Definitions for doryˈdɔr i, ˈdoʊr i
This page provides all possible meanings and translations of the word dory
dinghy, dory, rowboat(noun)
a small boat of shallow draft with cross thwarts for seats and rowlocks for oars with which it is propelled
walleye, walleyed pike, jack salmon, dory, Stizostedion vitreum(noun)
pike-like freshwater perches
marine fishes widely distributed in mid-waters and deep slope waters
A small flat bottomed boat used for fishing both offshore and on rivers.
Any of several different families of large-eyed, silvery, deep-bodied, laterally compressed, and roughly discoid marine fish.
Origin: * Attested in American English of 1709 ; assumed to be related to Central of Western Indian language.
a European fish. See Doree, and John Doree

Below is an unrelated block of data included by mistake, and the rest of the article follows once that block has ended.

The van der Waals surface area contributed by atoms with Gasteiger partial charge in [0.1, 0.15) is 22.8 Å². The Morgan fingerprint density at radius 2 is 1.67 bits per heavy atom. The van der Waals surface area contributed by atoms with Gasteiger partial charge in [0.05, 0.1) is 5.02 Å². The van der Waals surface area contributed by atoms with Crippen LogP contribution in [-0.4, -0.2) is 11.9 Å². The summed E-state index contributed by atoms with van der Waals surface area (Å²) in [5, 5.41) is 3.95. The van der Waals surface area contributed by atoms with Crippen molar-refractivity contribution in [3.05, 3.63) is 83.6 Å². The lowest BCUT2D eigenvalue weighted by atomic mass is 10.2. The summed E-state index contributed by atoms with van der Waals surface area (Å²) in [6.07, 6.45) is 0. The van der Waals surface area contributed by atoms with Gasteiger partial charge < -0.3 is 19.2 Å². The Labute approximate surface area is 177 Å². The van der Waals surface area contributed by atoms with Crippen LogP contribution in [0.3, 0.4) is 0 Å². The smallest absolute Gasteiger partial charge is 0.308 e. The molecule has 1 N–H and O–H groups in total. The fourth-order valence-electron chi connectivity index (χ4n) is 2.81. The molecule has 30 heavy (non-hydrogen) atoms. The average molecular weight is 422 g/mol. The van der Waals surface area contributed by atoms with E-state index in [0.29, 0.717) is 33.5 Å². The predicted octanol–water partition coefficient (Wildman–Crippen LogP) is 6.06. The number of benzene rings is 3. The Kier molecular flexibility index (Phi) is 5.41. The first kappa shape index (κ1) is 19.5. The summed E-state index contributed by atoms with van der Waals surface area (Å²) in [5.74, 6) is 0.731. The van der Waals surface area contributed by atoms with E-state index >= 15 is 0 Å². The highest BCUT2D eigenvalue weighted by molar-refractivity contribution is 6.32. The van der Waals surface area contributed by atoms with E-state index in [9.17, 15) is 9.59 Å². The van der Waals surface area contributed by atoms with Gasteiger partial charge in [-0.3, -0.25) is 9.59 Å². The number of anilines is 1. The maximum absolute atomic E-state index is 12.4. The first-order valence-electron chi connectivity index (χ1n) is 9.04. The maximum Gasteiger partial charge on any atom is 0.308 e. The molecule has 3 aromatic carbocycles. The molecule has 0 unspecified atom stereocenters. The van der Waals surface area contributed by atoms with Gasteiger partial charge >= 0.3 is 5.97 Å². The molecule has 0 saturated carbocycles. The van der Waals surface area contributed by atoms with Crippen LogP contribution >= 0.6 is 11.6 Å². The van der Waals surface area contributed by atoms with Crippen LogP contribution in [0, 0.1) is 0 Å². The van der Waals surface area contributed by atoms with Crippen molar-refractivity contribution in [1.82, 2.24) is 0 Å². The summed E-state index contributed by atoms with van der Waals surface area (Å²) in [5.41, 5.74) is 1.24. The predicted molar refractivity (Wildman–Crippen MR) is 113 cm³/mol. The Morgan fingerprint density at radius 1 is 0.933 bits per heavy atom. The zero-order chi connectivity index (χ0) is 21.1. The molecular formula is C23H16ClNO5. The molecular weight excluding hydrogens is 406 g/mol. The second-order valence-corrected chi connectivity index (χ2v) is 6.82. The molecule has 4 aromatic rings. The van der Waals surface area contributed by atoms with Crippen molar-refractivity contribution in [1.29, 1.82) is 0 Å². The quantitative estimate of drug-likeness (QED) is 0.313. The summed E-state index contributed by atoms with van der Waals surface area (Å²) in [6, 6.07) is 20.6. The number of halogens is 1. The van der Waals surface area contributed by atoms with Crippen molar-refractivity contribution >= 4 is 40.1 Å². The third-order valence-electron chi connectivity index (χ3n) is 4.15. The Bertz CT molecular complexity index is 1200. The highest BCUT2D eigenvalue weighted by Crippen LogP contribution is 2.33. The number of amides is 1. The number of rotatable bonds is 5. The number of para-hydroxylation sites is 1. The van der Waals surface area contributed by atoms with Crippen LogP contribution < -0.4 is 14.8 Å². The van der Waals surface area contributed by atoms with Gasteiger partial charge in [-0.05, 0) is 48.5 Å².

the American wall-eyed perch; -- called also dore. See Pike perch
a small, strong, flat-bottomed rowboat, with sharp prow and flaring sides
Origin: [Named from 1st color, fr. F. dore gilded, fr. dorer to gild, L. deaurare. See Deaurate, and cf. Aureole.]
The dory is a small, shallow-draft boat, about 5 to 7 metres or 16 to 23 feet long. It is usually a lightweight boat with high sides, a flat bottom and sharp bows. They are easy to build because of their simple lines. For centuries, dories have been used as traditional fishing boats, both in coastal waters and in the open sea. Variant spellings are doree and dori. The British Royal Navy spells it dorey.
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